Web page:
Some growers become alarmed about the pest when they discovered wart-like growths on leaves of some of their favorite trees and shrubs. All this concern is caused by microscopic arthropods called eriophyid mites or more commonly the gall mites. The damage produced by these mites is expressed in a wide variety of symptoms. Some mites cause distortion of developing buds, while others damage to the leaves or flowers. Leaf effects include edge rolling, curling, rusting, stunting, crinkling or the familiar production of galls. The various galls, which may occur on upper or lower leaf surfaces, are shaped like beads, purses, bladders, fingers or nipples. Other galls are expressed as fuzzy patches called erineums. These may occur either flat on the surface or inside indented pockets. Galls and other leaf distortions are induced by salivary phytotoxins secreted by the feeding mites. Eriophyids are not only important because of the direct damage they cause, but because they are also vectors of plant pathogens. The wheat curl mite, which is an eriophyid, has been incriminated as the vector of two viruses of wheat. Other species are also known to transmit at least 10 other disease-causing plant pathogens. The maple bladder gall mite produces one of the most commonly seen galls found on the leaves of silver maple; this condition has attracted particular attention because of the conspicuous galls and the wide distribution of the host plant in the various states. The eruptions on the upper leaf surface are initially green, later on becoming tinted with pink and red colors (Styer and Nault, 1975; Drake et al., 2005).
A decade before, a new mite-transmitted disease has been designated on wheat (Triticum aesativum) and maize (Zea mays), which because of its geographical location is referred to as High Plains Disease. To define the etiology, colonies of High Plains Disease pathogen-transmitting eriophyid wheat curl mites (Aceria tosichella) on wheat plants for preservation of a constant source of infected material are recognized (Skare et al., 2006). Wheat streak mosaic virus (Family: Potyviridae; Genus: Tritimovirus), is a virus vectored by wheat curl mite (A. tosichella), which is the most common virus infecting wheat. The spider mite T. urticae is a parenchym cell-content feeder; the species pierces parenchym cells and consumes their contents, producing significant leaf damage (Kant, 2008). The Aceria mangiferae (Family Eriophyidae) produces distortion, stunting and bud proliferation of new growth on plants, and the mites may transmit mango malformation disease (Gamliel et al., 2009). Mites Brevipalpus phoenicis (Geijkes) are actually a complex of morphologically similar species. Brevipalpus transmitted viruses are New World plant pathogens with one known exception, the Orchid fleck virus that is reported worldwide. Citrus leprosis-like symptoms are reported to occur on citrus plants due to these mites (Rodrigues and Childers, 2013). This publication, therefore, contains information on mites’ transmitted pathogens in relation to plant disease and how to control the more important pests.
4. Mites Damage to Plants
Mites forage by penetrating leaf cell walls with their mouthparts and suck out the cell’s contents. These cells are left non-functional, therefore the injury is well-thought-out unalterable (no longer contributing to plant growth and development). Nevertheless, this does not mean that plants are incapable to yield fresh leaf development if environments favorable to plant growth are developed. Injury to crops is generally first detected close to field borders or grassy areas inside fields. As the flora in non-crop areas develops, and is trimmed or submitted to dearth situations, then mites scatter to adjacent crops. This typically happens in the track of the prevalent winds; meanwhile much of their movement is the result of ballooning on a silken thread. A yellowing of plants in a steady spreading zone ("V" or "U" pattern) close to field boundaries or in grassy areas inside a field might specify that two-spotted spider mite is existing and becoming customary inside a field. The yellow discoloration, which when observed more thoroughly exposes a mottling or sand blasted looking, and can ultimately take on a bronze then brown color. If left unrestricted, the plants can rapidly become underdeveloped. These undersized plants can yield minor fruits or pods or deprived of bearing at all with an opportunity of plant expiry (Hunt, 2002; Sarwar, 2012). The occurrence of mite’s damage to some of plants is given below:-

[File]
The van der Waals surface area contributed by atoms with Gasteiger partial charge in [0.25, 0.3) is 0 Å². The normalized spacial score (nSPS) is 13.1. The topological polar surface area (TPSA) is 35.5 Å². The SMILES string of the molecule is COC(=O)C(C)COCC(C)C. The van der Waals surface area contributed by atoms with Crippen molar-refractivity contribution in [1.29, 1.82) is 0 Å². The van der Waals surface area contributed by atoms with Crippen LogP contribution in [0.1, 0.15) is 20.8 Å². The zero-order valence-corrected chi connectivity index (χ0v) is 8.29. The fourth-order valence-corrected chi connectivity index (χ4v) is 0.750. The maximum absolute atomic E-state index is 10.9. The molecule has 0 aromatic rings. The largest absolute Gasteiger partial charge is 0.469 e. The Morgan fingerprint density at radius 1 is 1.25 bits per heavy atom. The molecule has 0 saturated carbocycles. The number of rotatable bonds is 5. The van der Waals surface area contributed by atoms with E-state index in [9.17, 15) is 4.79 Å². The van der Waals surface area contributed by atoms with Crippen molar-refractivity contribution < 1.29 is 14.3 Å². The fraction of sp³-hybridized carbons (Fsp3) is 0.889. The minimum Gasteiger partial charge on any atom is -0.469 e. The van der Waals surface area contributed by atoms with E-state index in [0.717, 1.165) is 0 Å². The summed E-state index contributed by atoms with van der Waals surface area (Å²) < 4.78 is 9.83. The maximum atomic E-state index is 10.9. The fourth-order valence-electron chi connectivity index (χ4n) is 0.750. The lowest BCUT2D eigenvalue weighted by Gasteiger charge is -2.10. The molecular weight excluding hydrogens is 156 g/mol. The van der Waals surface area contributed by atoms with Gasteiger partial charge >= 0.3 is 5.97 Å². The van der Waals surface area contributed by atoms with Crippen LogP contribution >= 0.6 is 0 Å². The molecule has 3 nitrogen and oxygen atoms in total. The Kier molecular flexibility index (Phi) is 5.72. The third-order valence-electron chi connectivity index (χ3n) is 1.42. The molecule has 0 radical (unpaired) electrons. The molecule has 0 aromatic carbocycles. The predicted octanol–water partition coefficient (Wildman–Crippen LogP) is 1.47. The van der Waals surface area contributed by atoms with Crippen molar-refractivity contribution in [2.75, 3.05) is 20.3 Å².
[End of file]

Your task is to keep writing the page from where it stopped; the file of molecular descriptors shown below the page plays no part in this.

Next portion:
1. Going on yearly vegetable crops for instance squashes, melons and watermelons, the damage of leaves can have a noteworthy influence on produce and might lead to sun burning.
2. Proceeding on crops for example sugarcane, or peas and beans where pods are attacked, spider mites may cause direct injury.
3. On ornamentals, mites are mainly of an appealing alarm, but they can kill plants if populations become very great on annual plants. Spider mites are too significant pests of field-grown roses.
5. Mite Control Measures to Prevent Spread of Diseases
The best apparent first stair in controlling diseases caused by mite-borne pathogens might appear to be the exclusion of vectors with insecticides. Even though they are precisely operative in certain circumstances, insecticides generally are not the paramount devices for control of maximum vector-borne pathogens of crops. Mites can be challenging to control with chemicals for instance the usage of broad-spectrum insecticide decreases the numerals and efficiency of advantageous insects, and mite populations have established variable grades of resistance to some pesticides. The utmost active tactic in controlling mites is to cartel manifold approaches. For maximum mite species a range of chemical, biological and cultural control approaches are available.